Former Chicago police officer Jason Van Dyke, who last month received a 6-year, 9-month prison sentence for the murder of teenager Laquan McDonald, has been assaulted by prison inmates in his cell in Connecticut, his wife said Wednesday.
Van Dyke was transferred earlier this month to a federal prison in Connecticut. Hours after his arrival, he was placed in the general population before being assaulted in his cell. His wife, Tiffany, is planning to hold a news conference, tentatively scheduled for 10:30 a.m. Thursday, to protest the attack on her husband.
“We are all petrified and in fear for Jason’s life,” Tiffany Van Dyke told the Sun-Times. “Jason just wants to serve his sentence. He does not want any trouble. I hope prison officials will take steps to rectify this right away. He never should have been in the general population.”
Van Dyke was transferred on Feb. 5 from an undisclosed Illinois state prison to the federal prison in Danbury, Conn. His family and attorneys didn’t find out about the transfer until a day or two later, according to a family source.
While jailed in Illinois, Van Dyke was kept in isolation and had no issues with other inmates. However, on Tuesday, during a conversation with his lawyers, Van Dyke told them he had been beaten up by other inmates four hours after arriving at the prison. He said he had been put in the general population and attacked in his cell.
On Wednesday, Van Dyke’s attorneys received an anonymous call from an employee at the Connecticut prison, who gave more details about the beating and said he was worried about Van Dyke’s safety.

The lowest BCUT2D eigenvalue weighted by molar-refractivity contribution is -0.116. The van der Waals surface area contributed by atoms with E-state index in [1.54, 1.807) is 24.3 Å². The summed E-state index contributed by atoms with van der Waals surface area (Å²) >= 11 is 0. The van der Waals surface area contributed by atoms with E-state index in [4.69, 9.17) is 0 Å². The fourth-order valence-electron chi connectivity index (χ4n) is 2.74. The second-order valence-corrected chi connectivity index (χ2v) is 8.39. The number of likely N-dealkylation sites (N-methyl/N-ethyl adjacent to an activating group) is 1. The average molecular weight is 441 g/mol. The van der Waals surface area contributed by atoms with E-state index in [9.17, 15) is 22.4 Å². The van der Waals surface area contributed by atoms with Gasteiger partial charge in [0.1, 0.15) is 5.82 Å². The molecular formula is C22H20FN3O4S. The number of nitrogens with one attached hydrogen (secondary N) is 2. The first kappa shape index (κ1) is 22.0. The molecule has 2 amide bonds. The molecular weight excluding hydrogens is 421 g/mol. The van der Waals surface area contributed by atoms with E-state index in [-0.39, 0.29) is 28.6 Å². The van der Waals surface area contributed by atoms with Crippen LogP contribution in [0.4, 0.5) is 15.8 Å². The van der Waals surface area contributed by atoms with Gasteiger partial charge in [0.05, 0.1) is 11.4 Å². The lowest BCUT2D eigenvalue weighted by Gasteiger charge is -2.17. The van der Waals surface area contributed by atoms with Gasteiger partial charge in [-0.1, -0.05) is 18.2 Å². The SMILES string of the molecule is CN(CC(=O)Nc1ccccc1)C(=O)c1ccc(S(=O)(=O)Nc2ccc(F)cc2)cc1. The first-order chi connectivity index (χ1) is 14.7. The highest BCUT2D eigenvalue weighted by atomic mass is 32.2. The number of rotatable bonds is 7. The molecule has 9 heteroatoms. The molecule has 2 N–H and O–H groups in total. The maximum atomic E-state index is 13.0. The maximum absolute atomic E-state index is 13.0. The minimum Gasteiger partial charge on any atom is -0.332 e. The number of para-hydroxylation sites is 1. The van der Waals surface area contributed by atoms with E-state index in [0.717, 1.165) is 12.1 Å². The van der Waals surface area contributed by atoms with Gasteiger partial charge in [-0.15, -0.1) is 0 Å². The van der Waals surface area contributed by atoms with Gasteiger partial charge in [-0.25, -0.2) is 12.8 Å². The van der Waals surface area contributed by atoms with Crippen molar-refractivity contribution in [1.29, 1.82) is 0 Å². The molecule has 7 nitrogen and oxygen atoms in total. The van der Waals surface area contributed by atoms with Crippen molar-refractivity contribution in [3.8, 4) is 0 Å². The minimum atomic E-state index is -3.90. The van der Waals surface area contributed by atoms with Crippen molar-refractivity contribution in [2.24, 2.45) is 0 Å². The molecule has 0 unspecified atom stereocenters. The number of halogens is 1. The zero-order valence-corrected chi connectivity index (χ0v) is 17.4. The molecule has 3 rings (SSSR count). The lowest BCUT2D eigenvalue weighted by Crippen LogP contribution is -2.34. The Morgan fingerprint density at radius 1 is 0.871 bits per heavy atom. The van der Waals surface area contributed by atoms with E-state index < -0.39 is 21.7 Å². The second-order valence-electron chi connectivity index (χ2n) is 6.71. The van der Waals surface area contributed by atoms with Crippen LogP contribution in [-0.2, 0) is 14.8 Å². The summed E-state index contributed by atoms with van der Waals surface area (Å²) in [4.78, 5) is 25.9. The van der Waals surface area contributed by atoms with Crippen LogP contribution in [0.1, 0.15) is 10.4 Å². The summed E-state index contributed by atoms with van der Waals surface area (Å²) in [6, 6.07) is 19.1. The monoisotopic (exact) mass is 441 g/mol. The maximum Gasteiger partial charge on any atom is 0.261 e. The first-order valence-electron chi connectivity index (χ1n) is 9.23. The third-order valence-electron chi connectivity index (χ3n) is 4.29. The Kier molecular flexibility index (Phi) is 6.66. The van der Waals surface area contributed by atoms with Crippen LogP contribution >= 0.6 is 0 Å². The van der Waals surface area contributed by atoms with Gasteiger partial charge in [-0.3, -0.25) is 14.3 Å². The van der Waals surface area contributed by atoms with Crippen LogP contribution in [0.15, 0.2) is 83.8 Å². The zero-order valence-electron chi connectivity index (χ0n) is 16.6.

Van Dyke was convicted in October of second-degree murder and 16 counts of aggravated battery for the 2014 slaying of McDonald.
Last month, Cook County Judge Vincent Gaughan sentenced Van Dyke to 81 months in prison.
Earlier this week, Attorney General Kwame Raoul and Special Prosecutor Joseph McMahon filed a petition with the Illinois Supreme Court seeking a new sentencing hearing for Van Dyke.
Gaughan chose to sentence Van Dyke only on the second-degree murder count, finding it to be the more serious crime, not the aggravated battery counts, which potentially carry more serious prison time.
That decision meant Van Dyke could serve only about half the sentence under good-time provisions — and potentially leave prison after a little more than three years.
Raoul and McMahon argue Van Dyke should have been sentenced for aggravated battery, meaning he would have been forced to serve at least 85 percent of his sentence.
While transferring an Illinois prisoner to a federal facility out of state is unusual, it’s not unheard of.
Drew Peterson, a former Bolingbrook police officer, was transferred to a federal prison in Indiana in 2017, with state prison officials citing security reasons. Peterson was convicted of the murder of his third wife as well as trying to hire someone to kill the Will County state’s attorney.